Of Light and Time
 

At my desk upstairs, window plunking dark

with rain, I bask in gleaming rays,

hundred-watt beams of the bulb I fetched

from my mother’s stockpile—

all those current-sucking, pear-shaped globes

she laid away in her last months, fragile reminders

of her incandescence, the way she burned.

 

It was the fall we cleared our Kansas home.

Amidst the sorting of a century, the stacking,

packing and throwing out, my mother

led me to her hidden stash: 60, 75, 100-watt orbs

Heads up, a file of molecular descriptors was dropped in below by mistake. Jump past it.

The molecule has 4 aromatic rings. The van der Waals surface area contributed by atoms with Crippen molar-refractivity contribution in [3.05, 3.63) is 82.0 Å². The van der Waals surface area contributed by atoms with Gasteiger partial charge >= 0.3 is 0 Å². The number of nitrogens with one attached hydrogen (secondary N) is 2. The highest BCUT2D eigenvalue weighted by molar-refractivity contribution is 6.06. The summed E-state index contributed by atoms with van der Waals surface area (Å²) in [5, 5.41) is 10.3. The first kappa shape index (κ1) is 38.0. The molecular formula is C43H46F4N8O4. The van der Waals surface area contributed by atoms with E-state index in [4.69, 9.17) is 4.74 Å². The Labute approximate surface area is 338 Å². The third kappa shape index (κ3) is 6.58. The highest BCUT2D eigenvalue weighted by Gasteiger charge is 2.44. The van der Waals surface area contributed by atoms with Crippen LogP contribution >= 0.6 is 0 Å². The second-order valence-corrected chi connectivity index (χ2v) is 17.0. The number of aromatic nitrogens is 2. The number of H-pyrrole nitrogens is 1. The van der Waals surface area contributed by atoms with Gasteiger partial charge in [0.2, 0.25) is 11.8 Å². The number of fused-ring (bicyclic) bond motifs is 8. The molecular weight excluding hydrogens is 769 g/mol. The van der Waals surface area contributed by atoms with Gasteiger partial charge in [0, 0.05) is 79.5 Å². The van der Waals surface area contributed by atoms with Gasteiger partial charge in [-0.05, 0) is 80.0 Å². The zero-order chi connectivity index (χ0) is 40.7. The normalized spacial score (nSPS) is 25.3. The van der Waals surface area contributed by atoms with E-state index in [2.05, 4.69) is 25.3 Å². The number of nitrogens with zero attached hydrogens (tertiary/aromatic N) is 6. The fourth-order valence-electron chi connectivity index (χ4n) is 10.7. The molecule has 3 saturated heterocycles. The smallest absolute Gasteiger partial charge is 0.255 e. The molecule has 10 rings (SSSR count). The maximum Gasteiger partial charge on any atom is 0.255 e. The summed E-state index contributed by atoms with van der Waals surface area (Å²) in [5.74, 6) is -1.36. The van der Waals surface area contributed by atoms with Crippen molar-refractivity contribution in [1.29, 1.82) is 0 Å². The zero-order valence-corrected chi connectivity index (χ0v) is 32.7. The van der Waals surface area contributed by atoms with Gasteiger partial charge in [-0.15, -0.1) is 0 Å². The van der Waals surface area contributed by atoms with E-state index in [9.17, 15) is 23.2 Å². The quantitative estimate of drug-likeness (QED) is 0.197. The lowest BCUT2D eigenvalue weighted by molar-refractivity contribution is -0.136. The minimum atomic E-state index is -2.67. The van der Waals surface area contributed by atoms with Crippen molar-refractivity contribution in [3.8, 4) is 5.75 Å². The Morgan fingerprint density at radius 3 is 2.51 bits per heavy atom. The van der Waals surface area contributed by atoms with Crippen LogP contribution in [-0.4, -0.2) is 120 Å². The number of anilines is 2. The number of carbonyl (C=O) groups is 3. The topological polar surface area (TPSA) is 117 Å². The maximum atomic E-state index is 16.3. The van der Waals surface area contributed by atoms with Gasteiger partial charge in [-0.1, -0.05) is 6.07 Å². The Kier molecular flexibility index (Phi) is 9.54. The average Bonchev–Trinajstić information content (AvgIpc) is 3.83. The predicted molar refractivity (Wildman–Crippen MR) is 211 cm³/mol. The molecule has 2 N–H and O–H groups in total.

of incorrectness, 40-watt appliance bulbs

laid like eggs in padded plastic—the lot

of them to be phased out and never made again,

box after box of heirless, power-hog geezers

begging for final days in sockets.

 

We loaded up her great stores, shipped them

twelve hundred miles east. She would not die

under compact fluorescence, by God.

No shroud of soulless light for her,

no sickly shimmer to mock her fading.

 

These days, I glow in my mother’s hoarded

radiance, bulbs aplenty for remaining years,

time enough until my last strand

of tungsten snaps—one little flash and out. 

 

 

First Place, Whispering Prairie Press Award, 2015.

Published in Kansas City Voices, September 2015, Vol. 13.

© 2019 by Justin Hunt, text and photos